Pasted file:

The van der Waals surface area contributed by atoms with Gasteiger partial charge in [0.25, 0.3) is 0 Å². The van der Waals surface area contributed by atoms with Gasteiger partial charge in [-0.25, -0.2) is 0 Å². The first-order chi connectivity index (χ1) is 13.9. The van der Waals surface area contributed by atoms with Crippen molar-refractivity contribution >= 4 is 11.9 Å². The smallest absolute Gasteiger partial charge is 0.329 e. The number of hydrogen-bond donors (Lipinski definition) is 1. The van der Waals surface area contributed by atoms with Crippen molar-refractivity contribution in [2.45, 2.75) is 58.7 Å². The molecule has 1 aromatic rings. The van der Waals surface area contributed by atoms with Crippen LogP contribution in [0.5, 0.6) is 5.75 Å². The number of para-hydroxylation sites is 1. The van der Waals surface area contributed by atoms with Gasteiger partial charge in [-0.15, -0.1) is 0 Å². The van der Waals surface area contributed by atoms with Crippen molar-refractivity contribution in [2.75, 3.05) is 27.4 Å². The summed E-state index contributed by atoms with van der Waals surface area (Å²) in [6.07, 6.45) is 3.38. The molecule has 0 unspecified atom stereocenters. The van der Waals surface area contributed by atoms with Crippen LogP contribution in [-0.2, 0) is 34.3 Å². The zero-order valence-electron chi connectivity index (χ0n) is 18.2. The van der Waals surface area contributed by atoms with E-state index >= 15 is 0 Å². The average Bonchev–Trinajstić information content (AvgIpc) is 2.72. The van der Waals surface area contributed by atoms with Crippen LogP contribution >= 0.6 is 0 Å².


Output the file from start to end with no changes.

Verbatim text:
The van der Waals surface area contributed by atoms with Gasteiger partial charge in [0.25, 0.3) is 0 Å². The van der Waals surface area contributed by atoms with Gasteiger partial charge in [-0.25, -0.2) is 0 Å². The first-order chi connectivity index (χ1) is 13.9. The van der Waals surface area contributed by atoms with Crippen molar-refractivity contribution >= 4 is 11.9 Å². The smallest absolute Gasteiger partial charge is 0.329 e. The number of hydrogen-bond donors (Lipinski definition) is 1. The van der Waals surface area contributed by atoms with Crippen molar-refractivity contribution in [2.45, 2.75) is 58.7 Å². The molecule has 1 aromatic rings. The van der Waals surface area contributed by atoms with Crippen LogP contribution in [0.5, 0.6) is 5.75 Å². The number of para-hydroxylation sites is 1. The van der Waals surface area contributed by atoms with Gasteiger partial charge in [-0.15, -0.1) is 0 Å². The van der Waals surface area contributed by atoms with Crippen molar-refractivity contribution in [2.75, 3.05) is 27.4 Å². The summed E-state index contributed by atoms with van der Waals surface area (Å²) in [6.07, 6.45) is 3.38. The molecule has 0 unspecified atom stereocenters. The van der Waals surface area contributed by atoms with Crippen LogP contribution in [-0.2, 0) is 34.3 Å². The zero-order valence-electron chi connectivity index (χ0n) is 18.2. The van der Waals surface area contributed by atoms with E-state index >= 15 is 0 Å². The average Bonchev–Trinajstić information content (AvgIpc) is 2.72. The van der Waals surface area contributed by atoms with Crippen LogP contribution >= 0.6 is 0 Å².